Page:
Grandsons Mark Hiroshima Attack's Anniversary


The grandson of the only U.S. servicemember to take part in both missions to drop nuclear bombs on Japan joined the grandson of the president who ordered the strikes in marking the attack’s 67th anniversary Monday at Hiroshima Peace Memorial Park.

Ari Beser, whose grandfather Army Air Forces 2nd Lt. Jacob Beser worked with the Manhattan Project scientists on fusing the first atomic bombs, flew aboard both B-29s that dropped the weapons on Hiroshima and Nagasaki.

Clifton Truman Daniel, the first descendant of President Harry Truman to visit the memorial, laid a wreath at the park’s cenotaph “to honor the dead, to not forget, and to make sure that we never let this happen again."

The U.S. estimated that about 70,000 people died in the initial Hiroshima blast and another 40,000 at Nagasaki, where another B-29 Superfortress dropped an atomic bomb on Aug. 9, 1945.

“I'm two generations down the line. It's now my responsibility to do all I can to make sure we never use nuclear weapons again," Truman said, according to the Kyodo news service.

About 50,000 attended the Hiroshima ceremony during a tense period in U.S.-Japanese relations. Outside the park, protesters demanded an end to nuclear power plant generation following the Fukushima accidents last year and they also carried signs against the deployment to Okinawa of the MV-22 Osprey tilt-rotor aircraft.

Both Daniel and Beser are expected to attend similar ceremonies in the port city of Nagasaki.

Jacob Beser reportedly wanted to fight in Europe when he joined the Army the day after Pearl Harbor. His Jewish relatives were being killed by Hitler, but he was called out of line and told he was being sent on a secret mission.

Beser had a background in engineering from Johns Hopkins University in his hometown of Baltimore. He was now a member of the 393rd Bomber Squadron of the 509th Composite Group, commanded by Col. Paul Tibbetts.

The Army put Beser on a plane headed to “Destination ‘Y,’” which was the Manhattan Project in Los Alamos, N.M. There he worked with physicists Enrico Fermi, Neils Bohr, Robert Oppenheimer and others under Gen. Leslie Groves on the firing and fusing of a weapon whose composition and fearsome destructive powers were kept from him.

Both the “Little Boy” bomb that hit Hiroshima and the “Fat Man” bomb dropped on Nagasaki were triggered by radars. Beser’s job on the “Enola Gay” B-29 over Hiroshima and the “Bock’s Car” plane over Nagasaki was to monitor those radars and make sure that any Japanese radars did not come close to the same wavelength. If they did, the bombs would detonate prematurely.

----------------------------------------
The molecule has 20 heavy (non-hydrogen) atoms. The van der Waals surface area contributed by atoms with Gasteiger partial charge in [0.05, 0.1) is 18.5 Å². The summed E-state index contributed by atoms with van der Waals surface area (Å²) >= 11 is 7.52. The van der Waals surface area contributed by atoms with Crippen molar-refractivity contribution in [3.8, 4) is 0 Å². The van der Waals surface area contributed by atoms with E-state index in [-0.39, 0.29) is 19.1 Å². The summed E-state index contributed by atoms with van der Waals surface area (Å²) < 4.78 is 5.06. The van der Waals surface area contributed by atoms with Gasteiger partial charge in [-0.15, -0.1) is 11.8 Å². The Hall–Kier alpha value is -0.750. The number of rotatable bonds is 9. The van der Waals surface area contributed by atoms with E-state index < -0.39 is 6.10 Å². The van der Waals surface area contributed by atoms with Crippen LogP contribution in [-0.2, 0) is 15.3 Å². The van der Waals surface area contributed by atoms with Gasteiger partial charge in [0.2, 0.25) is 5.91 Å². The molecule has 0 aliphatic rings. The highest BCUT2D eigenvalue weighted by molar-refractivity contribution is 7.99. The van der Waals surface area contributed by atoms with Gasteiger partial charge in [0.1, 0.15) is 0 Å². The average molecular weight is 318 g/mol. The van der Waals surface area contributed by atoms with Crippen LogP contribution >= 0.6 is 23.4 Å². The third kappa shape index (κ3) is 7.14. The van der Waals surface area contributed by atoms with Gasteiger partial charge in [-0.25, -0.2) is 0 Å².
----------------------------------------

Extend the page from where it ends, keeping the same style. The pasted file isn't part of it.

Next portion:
Beser would later write and relate that the Nagasaki bombing was the more harrowing of the strikes.

The initial target was the city of Kokura, but cloud cover precluded a strike. “I saw no reason to abort the mission, dump it in the ocean. What the hell, that's ridiculous,” Beser later wrote. “So we decided to go on down to Nagasaki.”

“The rest of the world was keeping the Japanese pretty busy that morning. There were B-24s from Okinawa bombing and there were P-47s beating up the railroads and there were naval aircraft all over the place. It was a flying circus.

“We get down close to Nagasaki and it's still socked in just like the reconnaissance aircraft told us it was. So we started a radar run. The last 10 or 15 seconds of the run a hole opened up in the clouds and (Capt. Kermit) Beahan, the bombardier said ‘I got it, I got it, I got it.’”

“The only trouble was he had a hole about one-millionth the size he really needed to tell what he was bombing,” Beser said. The bomb hit the industrial sector of Nagasaki “and we were going to bomb the residential areas of the city. Well we didn't. We bombed the other end, so the casualty rate wasn't nearly as high” as in Hiroshima, Beser said.

In later years, Beser, who died in 1992, said he had no regrets for being part of the only two uses of nuclear weapons in war.

“No, I feel no sorrow or remorse for whatever small role I played,” he said. “That I should is crazy. I remember Pearl Harbor and all of the Japanese atrocities. I remember the shock to our nation that all of this brought. I don't want to hear any discussion of morality. War, by its very nature, is immoral. Are you any more dead from an atomic bomb than from a conventional bomb?”

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